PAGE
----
Nothing sets a target on your back and screams “I’m a tourist with plenty of money” like someone who is wandering around with a DSLR camera around their neck or sporting Designer labels. In Mexico, you never really see people flashing labels or expensive luxury clothing.

From a safety perspective, it is better not to draw attention to yourself and if you look fancy and wealthy, that is exactly what you will do. When you plan out your Mexico packing list, pack simple, inexpensive apparel. 

Is Guadalajara safe? FAQs 

Do you still have any burning questions or concerns about whether Guadalajara is safe? I have answered a couple of frequently asked questions about Guadalajara below.

Hopefully, you will find the information you are looking for there but if not, please do not hesitate to reach out to me!

Is Guadalajara dangerous? 

Guadalajara is not an especially dangerous city. However, traveling here definitely requires a lot of caution and common sense.

There are areas that you should not go to, and things you need to keep in mind to make your trip a safe and enjoyable one. For the most part, Guadalajara is only a dangerous city if you get involved with drugs or the wrong people or you wander into areas where you really don’t have business being.

How safe is Guadalajara airport?

Guadalajara airport (Miguel Hidalgo y Costilla International Airport) is a safe place. Approximately 12.5 million people passed through it in 2021, making it one of the most important international transport hubs in the country.

You can take an airport taxi or an Uber from here to get into the city. Most Guadalajara cab drivers are trustworthy and charge a flat fee but Ubers are always cheaper.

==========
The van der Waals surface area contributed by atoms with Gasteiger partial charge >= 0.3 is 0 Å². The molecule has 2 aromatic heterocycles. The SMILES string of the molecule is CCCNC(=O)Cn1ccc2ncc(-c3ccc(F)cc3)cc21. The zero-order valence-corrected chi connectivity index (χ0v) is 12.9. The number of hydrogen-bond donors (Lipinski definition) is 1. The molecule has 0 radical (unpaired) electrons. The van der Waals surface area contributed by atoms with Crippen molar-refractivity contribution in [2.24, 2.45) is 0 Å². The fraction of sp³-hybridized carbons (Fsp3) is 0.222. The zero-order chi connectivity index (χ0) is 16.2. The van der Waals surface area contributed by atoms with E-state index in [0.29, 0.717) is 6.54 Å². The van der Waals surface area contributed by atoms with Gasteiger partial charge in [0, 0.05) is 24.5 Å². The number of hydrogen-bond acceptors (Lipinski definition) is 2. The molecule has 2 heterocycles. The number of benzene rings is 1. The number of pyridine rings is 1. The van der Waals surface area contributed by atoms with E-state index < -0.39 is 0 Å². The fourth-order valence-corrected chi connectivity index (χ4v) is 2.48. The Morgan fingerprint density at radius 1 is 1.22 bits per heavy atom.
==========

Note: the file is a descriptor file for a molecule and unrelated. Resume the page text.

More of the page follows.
Is Guadalajara a safe place to live?

Guadalajara is a sprawling metropolis and the second most populated city in Mexico after CDMX. In 2022, the metro area population was 5,340,000.

When you compare this to Mexico City’s population of a whopping 22 million, Guadalajara pails in comparison. In many ways, the historic center exudes more of a small-town vibe.

The different neighborhoods and “barrios” here each have their own unique personalities and often feel like independent villages in themselves.

Just like anywhere else, life goes on as normal here most of the time but Guadalajara is still a city with a high crime rate and you could argue that the longer you stay somewhere, the greater the probability of something happening to you. 

I don’t live in Guadalajara, I live in Merida so I cannot attest to the realities of living here day in day out, but my partner and I had seriously considered relocating to Guadalajara before purchasing our house in the Yucatan. 

However, the increased likelihood of experiencing something like a carjacking or a break-in, even if the chances were still small, deterred us from wanting to start a family in Guadalajara and we chose Merida because it is well known as being the safest city in Mexico.

In recent years, more and more international expats have started relocating to Guadalajara. They can no doubt give better insight on this, and there are several useful Facebook groups catered to expats and foreigners in Guadalajara.